The Rock Ethics Institute

Home > Everyday Ethics > Ask an Ethicist > Ask an Ethicist: Career Edition

Everyday Ethics

Ask an Ethicist: Career Edition

Ask an Ethicist: Can I share my interview questions with peers?

Wayne Cross headshot In preparation for Fall Career Days at Penn State, we are publishing a five-part series retailed to the career-fair. Interviews can be stressful, especially for the first time. Many people feel that if they know the questions ahead of time, they’ll do a better job as they will be prepared. But is that really true? And, is knowing the questions ahead of time ethical or is it considered cheating?

Ask an Ethicist: Embellishing on a résumé

Erica Kryst Headshot In preparation for Fall Career Days at Penn State, we are publishing a five-part series retailed to the career-fair. In many cases, the résumé is your first point of contact with the employer. You know how important it is and you really want to stand out from the competition. Is it ethical to embellish or exaggerate a bit on your résumé?

Ask an Ethicist: Should I accept a job from an internship that didn't seem like the right fit?

Ashley Rippey In preparation for Fall Career Days at Penn State, we are publishing questions over the next week that will discuss internships, interviewing, résumés, and reference writing. This question centers around a job offer from an internship that didn't seem like the right fit. There are ethical implications in deciding whether to accept a job offer after completing an internship or co-op. Today, we discover what some of those issues might be and how to approach them.

Ask an Ethicist: Should I attend a career fair after accepting a job offer?

Lesley Jackson Headshot In preparation for Fall Career Days at Penn State, we are publishing questions over the next week that will discuss internships, interviewing, résumés, and reference writing. This question centers around attendance at the career fair. It's a great moment when you finally get that first job or internship offer. It feels even better to formally accept the offer, feeling secure about that next step in your career. But what if that offer comes before a career fair and you accept? Is it ethical to still attend the fair and take up the time recruiters could be spending with other students?

Ask an Ethicist: Serving as a reference (or not)

Jennifer Eury In preparation for Fall Career Days at Penn State, we are publishing questions over the next week that will discuss internships, interviewing, résumés, and reference writing. This first question centers around writing reference letters. Most of us have either served as a reference for someone or asked someone to serve as a reference for us. But what happens when someone is asked to serve as a reference for a colleague or student and for whatever reason, the individual is not comfortable serving in this capacity? How should someone respond to the request?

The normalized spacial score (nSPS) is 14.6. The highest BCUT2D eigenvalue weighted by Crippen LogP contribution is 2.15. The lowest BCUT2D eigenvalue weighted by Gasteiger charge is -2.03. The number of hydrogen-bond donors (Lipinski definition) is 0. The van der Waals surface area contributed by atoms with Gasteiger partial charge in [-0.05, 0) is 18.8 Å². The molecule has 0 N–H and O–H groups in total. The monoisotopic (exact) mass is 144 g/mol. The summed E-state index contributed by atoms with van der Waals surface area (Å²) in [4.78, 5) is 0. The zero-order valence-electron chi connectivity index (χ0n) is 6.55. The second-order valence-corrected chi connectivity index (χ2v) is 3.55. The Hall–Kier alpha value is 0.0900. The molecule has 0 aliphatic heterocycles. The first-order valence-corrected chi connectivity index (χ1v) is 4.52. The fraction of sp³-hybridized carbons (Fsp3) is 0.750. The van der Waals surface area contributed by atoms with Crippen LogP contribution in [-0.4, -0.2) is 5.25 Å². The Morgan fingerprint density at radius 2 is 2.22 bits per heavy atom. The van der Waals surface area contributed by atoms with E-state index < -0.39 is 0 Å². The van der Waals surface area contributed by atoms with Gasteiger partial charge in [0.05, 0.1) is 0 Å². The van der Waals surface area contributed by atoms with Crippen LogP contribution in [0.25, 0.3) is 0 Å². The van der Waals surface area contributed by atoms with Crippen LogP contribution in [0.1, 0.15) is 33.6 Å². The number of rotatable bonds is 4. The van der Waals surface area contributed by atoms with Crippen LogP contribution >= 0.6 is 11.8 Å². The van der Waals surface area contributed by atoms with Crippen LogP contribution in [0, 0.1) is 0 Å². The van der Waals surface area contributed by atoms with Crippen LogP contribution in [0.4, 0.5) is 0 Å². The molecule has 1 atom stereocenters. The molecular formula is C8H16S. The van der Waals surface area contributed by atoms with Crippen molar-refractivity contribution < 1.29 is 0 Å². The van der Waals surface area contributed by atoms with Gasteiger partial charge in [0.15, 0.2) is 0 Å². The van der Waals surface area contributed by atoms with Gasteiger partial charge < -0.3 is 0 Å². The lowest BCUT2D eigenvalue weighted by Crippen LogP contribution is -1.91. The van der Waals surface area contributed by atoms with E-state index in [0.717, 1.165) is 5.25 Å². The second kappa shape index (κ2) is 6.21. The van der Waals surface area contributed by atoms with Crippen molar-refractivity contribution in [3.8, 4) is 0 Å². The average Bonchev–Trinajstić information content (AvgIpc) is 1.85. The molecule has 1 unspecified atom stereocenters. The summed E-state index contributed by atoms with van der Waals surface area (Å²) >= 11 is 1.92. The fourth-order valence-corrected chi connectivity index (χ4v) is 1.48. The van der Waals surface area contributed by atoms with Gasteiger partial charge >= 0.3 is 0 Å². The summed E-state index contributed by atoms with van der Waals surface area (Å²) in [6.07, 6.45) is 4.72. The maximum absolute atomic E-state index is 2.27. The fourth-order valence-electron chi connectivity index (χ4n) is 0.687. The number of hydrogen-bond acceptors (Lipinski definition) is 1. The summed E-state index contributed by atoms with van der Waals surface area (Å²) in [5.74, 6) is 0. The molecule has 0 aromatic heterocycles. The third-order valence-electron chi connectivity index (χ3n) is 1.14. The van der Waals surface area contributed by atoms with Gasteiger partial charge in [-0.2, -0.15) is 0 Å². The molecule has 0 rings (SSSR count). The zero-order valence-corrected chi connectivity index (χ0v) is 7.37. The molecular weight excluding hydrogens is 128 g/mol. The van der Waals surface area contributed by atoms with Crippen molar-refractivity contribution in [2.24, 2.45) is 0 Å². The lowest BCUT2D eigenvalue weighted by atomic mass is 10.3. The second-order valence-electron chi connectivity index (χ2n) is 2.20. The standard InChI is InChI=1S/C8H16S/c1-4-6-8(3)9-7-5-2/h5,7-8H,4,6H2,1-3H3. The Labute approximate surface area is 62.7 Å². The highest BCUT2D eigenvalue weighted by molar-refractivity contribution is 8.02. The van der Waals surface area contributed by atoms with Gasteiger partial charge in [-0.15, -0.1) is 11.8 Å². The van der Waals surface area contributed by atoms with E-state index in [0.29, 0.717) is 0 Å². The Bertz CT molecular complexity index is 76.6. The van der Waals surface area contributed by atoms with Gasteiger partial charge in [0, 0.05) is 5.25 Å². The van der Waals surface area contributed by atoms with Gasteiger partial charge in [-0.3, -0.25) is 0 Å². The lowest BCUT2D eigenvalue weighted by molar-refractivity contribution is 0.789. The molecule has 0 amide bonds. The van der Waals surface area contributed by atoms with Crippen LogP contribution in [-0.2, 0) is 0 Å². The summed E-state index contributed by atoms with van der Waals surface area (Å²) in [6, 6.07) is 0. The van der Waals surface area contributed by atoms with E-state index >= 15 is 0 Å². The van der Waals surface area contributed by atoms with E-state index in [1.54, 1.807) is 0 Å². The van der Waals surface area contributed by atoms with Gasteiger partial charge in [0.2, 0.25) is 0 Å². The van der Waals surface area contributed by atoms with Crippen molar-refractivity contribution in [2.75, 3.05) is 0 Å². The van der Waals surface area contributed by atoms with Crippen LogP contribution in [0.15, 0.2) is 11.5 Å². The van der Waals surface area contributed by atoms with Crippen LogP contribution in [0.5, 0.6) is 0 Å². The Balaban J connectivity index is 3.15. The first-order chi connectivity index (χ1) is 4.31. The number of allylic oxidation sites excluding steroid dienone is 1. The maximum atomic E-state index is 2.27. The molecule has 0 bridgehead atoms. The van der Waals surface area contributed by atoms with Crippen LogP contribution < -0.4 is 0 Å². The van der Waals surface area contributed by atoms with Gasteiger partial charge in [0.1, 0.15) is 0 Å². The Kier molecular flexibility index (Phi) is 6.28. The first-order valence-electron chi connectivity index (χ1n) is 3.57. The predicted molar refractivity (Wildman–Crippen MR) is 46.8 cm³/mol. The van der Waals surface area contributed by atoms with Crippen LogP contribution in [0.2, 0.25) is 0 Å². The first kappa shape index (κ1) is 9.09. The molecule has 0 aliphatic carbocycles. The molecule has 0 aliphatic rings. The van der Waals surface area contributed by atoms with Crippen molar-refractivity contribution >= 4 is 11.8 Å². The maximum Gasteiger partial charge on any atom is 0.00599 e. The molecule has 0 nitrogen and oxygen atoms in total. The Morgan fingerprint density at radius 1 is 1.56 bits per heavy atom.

Ask an Ethicist: Fairness in the workplace

Being treated fairly in the workplace means being treated equally to others in the work group and in a non-arbitrary and respectful manner. So what happens when one employee feels that the supervisor is giving projects to colleagues instead of the employee and is treating the concerned employee negatively? What options does this employee have and what ethical concerns should be considered?

Ask an Ethicist: Can I turn down a work assignment that goes against my morals?

irector of the Arthur W. Page Center for Integrity in Public Communication and an associate professor of advertising and public relations My boss asked me to create a marketing campaign for a new client, but the client’s environmental record is poor. Sustainability and protecting the environment is something that I am extremely passionate about. I’m worried that saying “no” to the assignment will upset my boss. Should I go against my morals and complete the assignment since it’s my job or should I stick with my instincts and say no?

Ask an Ethicist: Can I turn down an accepted internship offer for a better one?

Katie Wysocki Headeshot Question: I pushed myself to apply to top companies for my summer internship. I was so excited to get an offer from Company A that I accepted the internship immediately fearing I might not get another offer. However, I just received an internship offer from Company B, which is my top choice. I would much rather work at Company B, but I’m concerned reneging on the original accepted offer from Company A could hurt future opportunities. Can I change my mind? I have not started working at Company A yet.